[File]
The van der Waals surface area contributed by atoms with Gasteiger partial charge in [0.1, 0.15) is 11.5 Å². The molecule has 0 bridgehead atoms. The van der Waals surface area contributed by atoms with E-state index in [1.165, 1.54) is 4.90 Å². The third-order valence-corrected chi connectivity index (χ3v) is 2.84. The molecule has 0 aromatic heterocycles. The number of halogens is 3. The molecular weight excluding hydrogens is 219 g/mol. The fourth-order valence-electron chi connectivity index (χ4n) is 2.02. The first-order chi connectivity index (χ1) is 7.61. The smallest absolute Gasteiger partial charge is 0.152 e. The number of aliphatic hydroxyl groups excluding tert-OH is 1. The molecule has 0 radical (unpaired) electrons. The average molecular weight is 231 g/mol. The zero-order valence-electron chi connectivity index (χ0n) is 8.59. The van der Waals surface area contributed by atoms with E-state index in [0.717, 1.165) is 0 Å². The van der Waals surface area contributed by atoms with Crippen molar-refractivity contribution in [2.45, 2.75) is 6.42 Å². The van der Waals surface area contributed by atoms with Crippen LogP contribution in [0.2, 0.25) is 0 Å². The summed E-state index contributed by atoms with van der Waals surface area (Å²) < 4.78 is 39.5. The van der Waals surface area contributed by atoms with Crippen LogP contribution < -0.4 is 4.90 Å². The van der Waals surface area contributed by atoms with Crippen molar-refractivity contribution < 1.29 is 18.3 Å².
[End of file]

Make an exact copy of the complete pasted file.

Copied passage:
The van der Waals surface area contributed by atoms with Gasteiger partial charge in [0.1, 0.15) is 11.5 Å². The molecule has 0 bridgehead atoms. The van der Waals surface area contributed by atoms with E-state index in [1.165, 1.54) is 4.90 Å². The third-order valence-corrected chi connectivity index (χ3v) is 2.84. The molecule has 0 aromatic heterocycles. The number of halogens is 3. The molecular weight excluding hydrogens is 219 g/mol. The fourth-order valence-electron chi connectivity index (χ4n) is 2.02. The first-order chi connectivity index (χ1) is 7.61. The smallest absolute Gasteiger partial charge is 0.152 e. The number of aliphatic hydroxyl groups excluding tert-OH is 1. The molecule has 0 radical (unpaired) electrons. The average molecular weight is 231 g/mol. The zero-order valence-electron chi connectivity index (χ0n) is 8.59. The van der Waals surface area contributed by atoms with E-state index in [0.717, 1.165) is 0 Å². The van der Waals surface area contributed by atoms with Crippen molar-refractivity contribution in [2.45, 2.75) is 6.42 Å². The van der Waals surface area contributed by atoms with Crippen LogP contribution in [0.2, 0.25) is 0 Å². The summed E-state index contributed by atoms with van der Waals surface area (Å²) < 4.78 is 39.5. The van der Waals surface area contributed by atoms with Crippen LogP contribution < -0.4 is 4.90 Å². The van der Waals surface area contributed by atoms with Crippen molar-refractivity contribution < 1.29 is 18.3 Å².